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  • It showed three CX machines at its booth including the compact CX35 with a sprue picker, something it said competitors are not able to do. Another CX80 hybrid model was demonstrating how strip conductors with press and hold functions can be integrated directly into a thermoplastic component. The IMKS procedure is used for a two-component part (integrated plastic-metal injection moulding), in which a first shot of PC was overmoulded with metal. The small metal injection unit on the side of the machine is built by mould partner Krallmann.
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  • The German firm has also expanded its AX all-electric series to include larger sizes of 450 and 550 tonnes for the packaging sector.
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  • It also has a new SPX10 servo picker, with a rotary axis and telescoping vertical arm, that operates within the machine’s protective enclosure and is designed for low-ceilinged factories.
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  • Another highlight was the Adaptive Process Control system (APC) function developed and patented by KM. It adjusts the changeover point and the holding pressure profile in each machine cycle to the current melt viscosity and current flow resistance in the mould. This makes it possible to compensate for deviations in the same shot. It also lowers fluctuations and any fluctuations triggered by external factors, such as changing temperatures, climate conditions or batches, can reliably be compensated. Though it comes with a high price tag, KM officials say processors can expect ROI in less than a year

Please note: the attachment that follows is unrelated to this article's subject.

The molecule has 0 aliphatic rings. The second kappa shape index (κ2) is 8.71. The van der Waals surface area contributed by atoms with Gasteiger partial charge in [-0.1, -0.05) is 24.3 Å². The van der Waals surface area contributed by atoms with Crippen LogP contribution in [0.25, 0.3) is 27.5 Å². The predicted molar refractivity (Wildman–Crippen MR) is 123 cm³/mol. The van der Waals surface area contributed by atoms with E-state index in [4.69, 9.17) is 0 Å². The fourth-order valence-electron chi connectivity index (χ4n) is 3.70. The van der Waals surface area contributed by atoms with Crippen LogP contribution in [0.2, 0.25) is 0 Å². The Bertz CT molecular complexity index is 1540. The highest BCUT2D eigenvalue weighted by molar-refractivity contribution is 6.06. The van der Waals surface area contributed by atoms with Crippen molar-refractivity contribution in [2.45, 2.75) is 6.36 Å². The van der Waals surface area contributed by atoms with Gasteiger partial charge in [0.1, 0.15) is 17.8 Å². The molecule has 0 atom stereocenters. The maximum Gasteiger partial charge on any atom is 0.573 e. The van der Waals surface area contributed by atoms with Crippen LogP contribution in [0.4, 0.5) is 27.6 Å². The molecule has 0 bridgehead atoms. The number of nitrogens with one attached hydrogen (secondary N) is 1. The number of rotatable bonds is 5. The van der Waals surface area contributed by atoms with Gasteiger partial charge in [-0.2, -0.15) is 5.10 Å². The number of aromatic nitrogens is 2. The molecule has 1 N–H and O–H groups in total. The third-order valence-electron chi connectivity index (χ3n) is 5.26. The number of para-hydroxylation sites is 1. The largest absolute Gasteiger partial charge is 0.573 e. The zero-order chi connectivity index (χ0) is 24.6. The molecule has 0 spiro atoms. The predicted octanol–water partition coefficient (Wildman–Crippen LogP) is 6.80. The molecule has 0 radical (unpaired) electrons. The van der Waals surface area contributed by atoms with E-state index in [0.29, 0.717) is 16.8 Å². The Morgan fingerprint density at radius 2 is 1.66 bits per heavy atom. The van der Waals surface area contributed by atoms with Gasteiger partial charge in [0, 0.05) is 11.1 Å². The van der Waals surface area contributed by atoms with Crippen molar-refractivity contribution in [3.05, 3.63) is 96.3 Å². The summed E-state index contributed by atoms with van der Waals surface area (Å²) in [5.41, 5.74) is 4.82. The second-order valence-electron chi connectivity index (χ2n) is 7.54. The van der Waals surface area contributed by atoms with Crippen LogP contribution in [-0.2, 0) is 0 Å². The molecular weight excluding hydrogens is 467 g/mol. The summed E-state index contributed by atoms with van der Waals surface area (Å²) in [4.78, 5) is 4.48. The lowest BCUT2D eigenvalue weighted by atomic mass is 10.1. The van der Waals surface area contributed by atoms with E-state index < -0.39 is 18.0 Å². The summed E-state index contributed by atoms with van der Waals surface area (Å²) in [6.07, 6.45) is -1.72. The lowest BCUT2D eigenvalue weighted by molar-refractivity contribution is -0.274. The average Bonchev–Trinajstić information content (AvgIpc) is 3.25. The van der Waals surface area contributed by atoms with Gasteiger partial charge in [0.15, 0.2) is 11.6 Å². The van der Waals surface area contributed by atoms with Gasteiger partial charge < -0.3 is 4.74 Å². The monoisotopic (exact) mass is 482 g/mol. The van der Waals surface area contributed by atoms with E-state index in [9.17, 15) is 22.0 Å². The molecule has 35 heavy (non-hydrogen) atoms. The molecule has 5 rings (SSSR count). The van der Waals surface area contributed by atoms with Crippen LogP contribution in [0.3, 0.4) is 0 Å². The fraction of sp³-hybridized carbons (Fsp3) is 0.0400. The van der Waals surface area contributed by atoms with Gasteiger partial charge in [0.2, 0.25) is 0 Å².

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  • Wittmann Battenfeld launched the servohydraulic SmartPower series, in sizes from 25-120 tonnes, to replace the conventional hydraulic HM series that will be discontinued in 2015. Officials said the series costs about 20% less than all-electrics for equivalent energy consumption. A 120-tonne model was shown producing a PA connecting rod for a compressor, with the latest WS80 servo sprue picker (with a rotary axis and two linear axes) from parent company Wittmann. On the second machine, 120/350, a penholder was produced from LSR in a four-cavity mould supplied by Elasmo Systems, Austria, which allows sprueless parts to be made.
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  • Another technology highlight was shown on an all electric EcoPower 240/1330 and combined the firm’s Cellmould (structured foam process) and Variomould with the HiP (High Precision Opening) programme to enable the production of automotive interior foam parts. The temperature controller required for the variothermic process is operated directly via the machine’s control system. The application is a further development of the cooperation between German firm Schaumform, which started at the K2013.
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  • It also showed auxiliary equipment such as its new ultrasonic flow monitor for Tempro plus D series TCUs that now operates at higher temperatures (160-180°C). Also new is the Flowcon plus water regulator, which controls either temperature or flow rate for each individual water circuit. According to Wittmann, more than half of its mould temperature controllers are now sold with a flow regulation device.

(IMA)